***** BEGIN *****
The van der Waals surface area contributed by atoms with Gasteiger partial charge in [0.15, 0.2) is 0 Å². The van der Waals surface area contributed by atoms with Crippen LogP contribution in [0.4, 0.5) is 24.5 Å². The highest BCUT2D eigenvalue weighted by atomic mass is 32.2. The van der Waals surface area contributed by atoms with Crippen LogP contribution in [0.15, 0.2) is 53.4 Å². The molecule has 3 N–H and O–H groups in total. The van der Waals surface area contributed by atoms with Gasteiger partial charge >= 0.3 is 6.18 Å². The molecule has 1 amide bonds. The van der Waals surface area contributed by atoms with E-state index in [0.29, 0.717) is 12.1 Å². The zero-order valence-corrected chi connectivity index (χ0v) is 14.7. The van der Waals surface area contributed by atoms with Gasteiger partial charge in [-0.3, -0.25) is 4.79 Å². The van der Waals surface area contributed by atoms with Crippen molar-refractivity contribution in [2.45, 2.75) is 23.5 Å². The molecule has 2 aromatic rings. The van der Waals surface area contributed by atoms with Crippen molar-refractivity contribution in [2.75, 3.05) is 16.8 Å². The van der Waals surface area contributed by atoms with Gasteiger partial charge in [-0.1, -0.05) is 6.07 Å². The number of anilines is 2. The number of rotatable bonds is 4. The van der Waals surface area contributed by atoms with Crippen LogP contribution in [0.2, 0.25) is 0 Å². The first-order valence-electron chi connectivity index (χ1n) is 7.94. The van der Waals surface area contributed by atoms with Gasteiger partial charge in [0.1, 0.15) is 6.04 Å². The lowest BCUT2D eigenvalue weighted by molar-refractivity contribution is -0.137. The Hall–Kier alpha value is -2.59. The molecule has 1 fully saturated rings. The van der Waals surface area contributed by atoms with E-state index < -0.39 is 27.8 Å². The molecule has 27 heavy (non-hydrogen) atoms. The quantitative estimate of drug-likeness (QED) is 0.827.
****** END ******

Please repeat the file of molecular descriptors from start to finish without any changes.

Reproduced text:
The van der Waals surface area contributed by atoms with Gasteiger partial charge in [0.15, 0.2) is 0 Å². The van der Waals surface area contributed by atoms with Crippen LogP contribution in [0.4, 0.5) is 24.5 Å². The highest BCUT2D eigenvalue weighted by atomic mass is 32.2. The van der Waals surface area contributed by atoms with Crippen LogP contribution in [0.15, 0.2) is 53.4 Å². The molecule has 3 N–H and O–H groups in total. The van der Waals surface area contributed by atoms with Gasteiger partial charge >= 0.3 is 6.18 Å². The molecule has 1 amide bonds. The van der Waals surface area contributed by atoms with E-state index in [0.29, 0.717) is 12.1 Å². The zero-order valence-corrected chi connectivity index (χ0v) is 14.7. The van der Waals surface area contributed by atoms with Gasteiger partial charge in [-0.3, -0.25) is 4.79 Å². The van der Waals surface area contributed by atoms with Crippen molar-refractivity contribution in [2.45, 2.75) is 23.5 Å². The molecule has 2 aromatic rings. The van der Waals surface area contributed by atoms with Crippen molar-refractivity contribution in [2.75, 3.05) is 16.8 Å². The van der Waals surface area contributed by atoms with Gasteiger partial charge in [-0.1, -0.05) is 6.07 Å². The number of anilines is 2. The number of rotatable bonds is 4. The van der Waals surface area contributed by atoms with Crippen LogP contribution in [0.2, 0.25) is 0 Å². The first-order valence-electron chi connectivity index (χ1n) is 7.94. The van der Waals surface area contributed by atoms with Gasteiger partial charge in [0.1, 0.15) is 6.04 Å². The lowest BCUT2D eigenvalue weighted by molar-refractivity contribution is -0.137. The Hall–Kier alpha value is -2.59. The molecule has 1 fully saturated rings. The van der Waals surface area contributed by atoms with E-state index < -0.39 is 27.8 Å². The molecule has 27 heavy (non-hydrogen) atoms. The quantitative estimate of drug-likeness (QED) is 0.827.